Third week: John the Baptist
Five sets of readings are appointed for this week, but most years they are cut short because of the special set appointed for 17-24 December. We continue with prophetic texts as first readings, but in the gospel readings we hear about the preaching and activity of John the Baptist. All of our gospels start the story of Jesus by telling us about John the Baptist.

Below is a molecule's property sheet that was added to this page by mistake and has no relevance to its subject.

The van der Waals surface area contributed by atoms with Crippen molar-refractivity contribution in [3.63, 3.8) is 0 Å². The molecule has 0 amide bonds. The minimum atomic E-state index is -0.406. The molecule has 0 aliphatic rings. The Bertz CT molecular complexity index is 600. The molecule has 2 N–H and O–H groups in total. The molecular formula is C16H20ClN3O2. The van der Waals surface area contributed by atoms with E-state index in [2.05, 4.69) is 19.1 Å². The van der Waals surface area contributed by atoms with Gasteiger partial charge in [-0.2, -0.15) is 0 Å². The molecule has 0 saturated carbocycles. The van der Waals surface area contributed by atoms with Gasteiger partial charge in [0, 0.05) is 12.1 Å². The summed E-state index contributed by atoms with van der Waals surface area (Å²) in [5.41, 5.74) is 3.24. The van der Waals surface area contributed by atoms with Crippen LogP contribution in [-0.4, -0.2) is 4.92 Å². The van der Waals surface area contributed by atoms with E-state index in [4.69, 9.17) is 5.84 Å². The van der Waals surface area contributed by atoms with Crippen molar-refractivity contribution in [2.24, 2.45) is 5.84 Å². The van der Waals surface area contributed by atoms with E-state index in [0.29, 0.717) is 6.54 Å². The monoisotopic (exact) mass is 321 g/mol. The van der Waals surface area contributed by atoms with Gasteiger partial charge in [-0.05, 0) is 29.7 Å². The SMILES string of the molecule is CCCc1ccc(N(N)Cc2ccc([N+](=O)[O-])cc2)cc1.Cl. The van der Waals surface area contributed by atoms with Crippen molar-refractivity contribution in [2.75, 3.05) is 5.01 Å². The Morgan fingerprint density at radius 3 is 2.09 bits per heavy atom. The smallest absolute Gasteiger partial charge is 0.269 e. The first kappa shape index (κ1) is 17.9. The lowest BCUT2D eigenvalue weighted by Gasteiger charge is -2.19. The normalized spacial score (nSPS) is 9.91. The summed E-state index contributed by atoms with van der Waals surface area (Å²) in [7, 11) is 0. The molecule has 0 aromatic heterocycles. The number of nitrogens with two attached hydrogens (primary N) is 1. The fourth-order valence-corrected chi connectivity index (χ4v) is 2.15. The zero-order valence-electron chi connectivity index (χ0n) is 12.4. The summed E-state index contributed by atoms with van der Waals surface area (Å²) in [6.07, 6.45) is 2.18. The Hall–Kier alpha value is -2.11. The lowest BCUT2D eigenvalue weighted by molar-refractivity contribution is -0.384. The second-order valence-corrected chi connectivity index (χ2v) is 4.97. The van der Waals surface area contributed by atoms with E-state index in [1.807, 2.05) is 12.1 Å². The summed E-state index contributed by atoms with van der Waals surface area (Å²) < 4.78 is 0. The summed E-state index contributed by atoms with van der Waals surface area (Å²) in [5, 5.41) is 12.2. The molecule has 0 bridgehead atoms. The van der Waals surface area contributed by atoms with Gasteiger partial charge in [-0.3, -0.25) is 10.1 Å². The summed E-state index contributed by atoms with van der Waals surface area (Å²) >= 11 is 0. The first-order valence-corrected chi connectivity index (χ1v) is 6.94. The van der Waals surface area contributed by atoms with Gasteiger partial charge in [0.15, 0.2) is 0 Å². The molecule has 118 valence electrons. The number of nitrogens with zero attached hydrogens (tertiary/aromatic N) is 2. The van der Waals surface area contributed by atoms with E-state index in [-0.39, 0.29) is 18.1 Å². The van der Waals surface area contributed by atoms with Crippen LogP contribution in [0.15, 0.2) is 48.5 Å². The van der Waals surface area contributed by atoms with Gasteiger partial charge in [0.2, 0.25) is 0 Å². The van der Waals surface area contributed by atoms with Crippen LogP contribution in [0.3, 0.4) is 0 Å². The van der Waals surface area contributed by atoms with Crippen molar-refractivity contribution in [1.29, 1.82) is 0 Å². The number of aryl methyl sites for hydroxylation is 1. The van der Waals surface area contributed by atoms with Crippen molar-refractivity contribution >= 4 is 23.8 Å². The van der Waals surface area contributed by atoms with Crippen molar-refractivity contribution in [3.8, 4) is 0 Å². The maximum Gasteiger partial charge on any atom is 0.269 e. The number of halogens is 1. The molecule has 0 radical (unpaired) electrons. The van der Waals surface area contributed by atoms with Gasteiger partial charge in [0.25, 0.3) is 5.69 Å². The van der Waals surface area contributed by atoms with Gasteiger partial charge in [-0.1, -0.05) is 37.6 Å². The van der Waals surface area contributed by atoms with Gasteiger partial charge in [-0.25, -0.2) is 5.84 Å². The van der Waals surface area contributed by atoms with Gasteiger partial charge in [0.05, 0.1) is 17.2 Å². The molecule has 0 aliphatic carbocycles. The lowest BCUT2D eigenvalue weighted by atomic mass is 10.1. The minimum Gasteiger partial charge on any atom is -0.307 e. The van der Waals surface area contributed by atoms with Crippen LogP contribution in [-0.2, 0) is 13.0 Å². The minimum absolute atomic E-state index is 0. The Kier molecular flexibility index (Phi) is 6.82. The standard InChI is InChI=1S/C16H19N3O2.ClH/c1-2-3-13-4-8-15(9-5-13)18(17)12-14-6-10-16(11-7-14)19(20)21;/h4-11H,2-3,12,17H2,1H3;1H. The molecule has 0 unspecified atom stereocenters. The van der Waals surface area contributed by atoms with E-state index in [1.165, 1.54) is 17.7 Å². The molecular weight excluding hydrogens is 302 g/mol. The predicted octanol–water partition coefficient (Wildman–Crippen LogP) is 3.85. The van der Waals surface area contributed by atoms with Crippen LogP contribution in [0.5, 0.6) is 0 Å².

We begin the week on Monday with the story of Balaam, unique in the Old Testament as a prophet from a nation alien to Israel (Numbers 24:2-7, 15-17). We take special notice of his words about a star that ‘shall come out of Jacob’. His story prepares us for the story of the Magi who would follow a star (Matthew 2:1-12). We continue with a text on Tuesday from Zephaniah (3:1-2, 9-13) which calls on Israel to ‘rejoice and exult’ because God is in their midst. We notice especially a people described as ‘humble and lowly’, in Hebrew the anawim. Gospel characters such as Simeon and Anna belong in their company (Luke 2:25-38). Our reading from Isaiah (45:6-8, 18, 21-26) on Wednesday has much to say about his God who proclaims: ‘To me every knee shall bow’, words that Paul would later apply to Christ humbled in death, exalted as Lord (Philippians 2:10-11). Our Thursday text from Isaiah 54:1-10 is good news for women who are barren, such as Elizabeth, the mother of the Baptist (Luke 1:7). Our Friday text from Isaiah 56:1-3, 6-8 announces how foreigners and eunuchs are now welcome in the house of the Lord. Such were the Ethiopian eunuch and the many Gentiles who accepted the gospel in the Acts of the Apostles (8:27; 17:30). Jesus quoted this passage in his cleansing of the Temple (Mark 11:17).